Being mindful of thy tears.—Shed probably by Timothy when his aged master had last taken leave of him. It is likely that the clouds of danger which were gathering thickly round St. Paul towards the close of his career had oppressed the brave-hearted Apostle with a foreboding of coming evil, and had invested the last parting with Timothy with circumstances of unusual solemnity. St. Paul had affected others besides Timothy with the same great love, so that tears were shed by strong men when he bade them farewell. (See the account of the leave-taking of the Ephesian elders at Miletus, Acts 20:37-38—“And they all wept sore, and fell on Paul’s neck, and kissed him, sorrowing most of all for the words which he spake, that they should see his face no more.”)
There is no necessity for Hofmann’s singular, but rather far-fetched, theory here that the tears were simply an expression for Timothy’s intense sorrow at hearing of the Apostle’s arrest and close imprisonment, which sorrow St. Paul was made acquainted with in a letter. The tears, according to Hofmann, were those “welche Timotheus brieflich geweint hat.”
That I may be filled with joy.—When he meets Timothy again.
(5) When I call to remembrance the unfeigned faith that is in thee.—It is for the “unfeigned faith” which he was confident dwelt still in his dearest and best loved companion, whom he had intrusted with the care of the Ephesian church, that he thanked God. (See 2 Timothy 1:3.)
It is more than probable that some special instance of this unfeigned faith on the part of the chief pastor of Ephesus had come to the Apostle’s knowledge, and cheered that great loving heart of his while he languished in prison.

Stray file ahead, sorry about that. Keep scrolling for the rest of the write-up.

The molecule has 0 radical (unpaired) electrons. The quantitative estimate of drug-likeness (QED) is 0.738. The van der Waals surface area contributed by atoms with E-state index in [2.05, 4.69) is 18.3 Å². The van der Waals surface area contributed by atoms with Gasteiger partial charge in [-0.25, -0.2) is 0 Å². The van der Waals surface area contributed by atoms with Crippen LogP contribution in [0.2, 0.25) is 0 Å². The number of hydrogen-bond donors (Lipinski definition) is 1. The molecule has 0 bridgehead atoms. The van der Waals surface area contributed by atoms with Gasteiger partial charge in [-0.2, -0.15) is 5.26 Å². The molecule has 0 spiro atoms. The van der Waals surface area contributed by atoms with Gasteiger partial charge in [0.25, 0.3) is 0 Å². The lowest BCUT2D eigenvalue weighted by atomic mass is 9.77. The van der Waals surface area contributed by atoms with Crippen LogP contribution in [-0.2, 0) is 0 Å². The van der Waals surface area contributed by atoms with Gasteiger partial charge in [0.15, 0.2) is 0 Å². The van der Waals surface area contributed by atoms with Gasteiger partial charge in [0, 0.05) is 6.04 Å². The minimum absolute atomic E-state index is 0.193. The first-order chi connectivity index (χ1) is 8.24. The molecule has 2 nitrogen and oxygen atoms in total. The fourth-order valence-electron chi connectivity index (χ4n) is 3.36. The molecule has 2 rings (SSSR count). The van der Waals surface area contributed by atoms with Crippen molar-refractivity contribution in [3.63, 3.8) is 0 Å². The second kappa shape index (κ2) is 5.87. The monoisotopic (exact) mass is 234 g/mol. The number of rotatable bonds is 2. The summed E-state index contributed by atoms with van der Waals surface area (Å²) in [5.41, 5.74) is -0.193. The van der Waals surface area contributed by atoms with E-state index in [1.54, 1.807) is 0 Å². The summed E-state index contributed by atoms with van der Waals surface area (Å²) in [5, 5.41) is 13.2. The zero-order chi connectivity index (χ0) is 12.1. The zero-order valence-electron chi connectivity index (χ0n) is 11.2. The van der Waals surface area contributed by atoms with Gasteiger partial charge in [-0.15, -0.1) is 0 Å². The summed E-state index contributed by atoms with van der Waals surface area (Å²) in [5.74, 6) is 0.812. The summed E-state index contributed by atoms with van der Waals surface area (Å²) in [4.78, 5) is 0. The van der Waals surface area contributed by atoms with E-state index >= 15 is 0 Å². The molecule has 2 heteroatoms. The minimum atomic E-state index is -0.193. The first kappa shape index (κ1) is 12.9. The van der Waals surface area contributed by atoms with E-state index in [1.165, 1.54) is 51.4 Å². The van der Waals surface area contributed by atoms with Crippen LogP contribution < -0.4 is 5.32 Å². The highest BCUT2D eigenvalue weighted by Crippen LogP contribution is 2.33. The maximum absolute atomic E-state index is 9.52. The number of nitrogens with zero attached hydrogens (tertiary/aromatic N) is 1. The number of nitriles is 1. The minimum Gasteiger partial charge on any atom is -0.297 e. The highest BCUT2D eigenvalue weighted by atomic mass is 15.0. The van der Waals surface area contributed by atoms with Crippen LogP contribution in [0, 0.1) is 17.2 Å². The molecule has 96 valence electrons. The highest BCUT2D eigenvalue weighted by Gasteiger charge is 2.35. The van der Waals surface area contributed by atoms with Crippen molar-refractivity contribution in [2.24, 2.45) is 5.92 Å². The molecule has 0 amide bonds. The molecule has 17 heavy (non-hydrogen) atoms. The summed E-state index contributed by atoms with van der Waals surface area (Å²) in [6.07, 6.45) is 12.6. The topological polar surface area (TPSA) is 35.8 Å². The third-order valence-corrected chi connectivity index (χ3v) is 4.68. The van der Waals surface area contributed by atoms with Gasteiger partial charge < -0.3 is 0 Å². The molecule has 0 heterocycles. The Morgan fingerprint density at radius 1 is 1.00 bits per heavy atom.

Which dwelt first in thy grandmother Lois, and thy mother Eunice . . .—We know, in the course of his second missionary journey (Acts 16:1-3) St. Paul was brought into contact with this pious family at Lystra. It has been suggested that Lois, Eunice, and Timothy were kinsfolk of St. Paul, hence his intimacy with the family, and his knowledge of their faith; hence, too, perhaps, his devoted and unbroken friendship for Timothy. We are told (Acts 16:1) that this Eunice was a Jewess, married to a Greek. Lystra is no great distance from Tarsus—whence St. Paul came. The supposition is just possible; but it is only an ingenious thought, there being no data to support it. Of the names—Lois is the same with the more familiar Lais; Eunice is an equivalent of the Latin Victoria.
(6) Wherefore I put thee in remembrance.—Wherefore (seeing that I am so thoroughly persuaded of thy faith) I am determined to put thee in remembrance . . . It seems, from the general tenor of the Epistle, that Timothy was deeply cast down by the imprisonment of St. Paul. Timothy, as well as the martyr himself, was conscious that the end of that great and glorious career of his old master was at last come; and the heart of the younger man sank—as well it might—under the prospect of having to fight the Lord’s battle at Ephesus—that famous centre of Greek culture and of Oriental luxury—against enemies without and enemies within, alone, and without the help of the great genius, the master mind, and the indomitable courage of the man who for a quarter of a century had been the guiding spirit of Gentile Christianity, and his dear and intimate friend. So St. Paul now, persuaded that faith burned in his disciple’s heart with the old steady flame, but knowing, too, that he was dispirited and heavy-hearted, was minded, if possible, to cheer up the fainting heart, and to inspire it with fresh courage to fight the Master’s fight when he (St. Paul) had left the scene.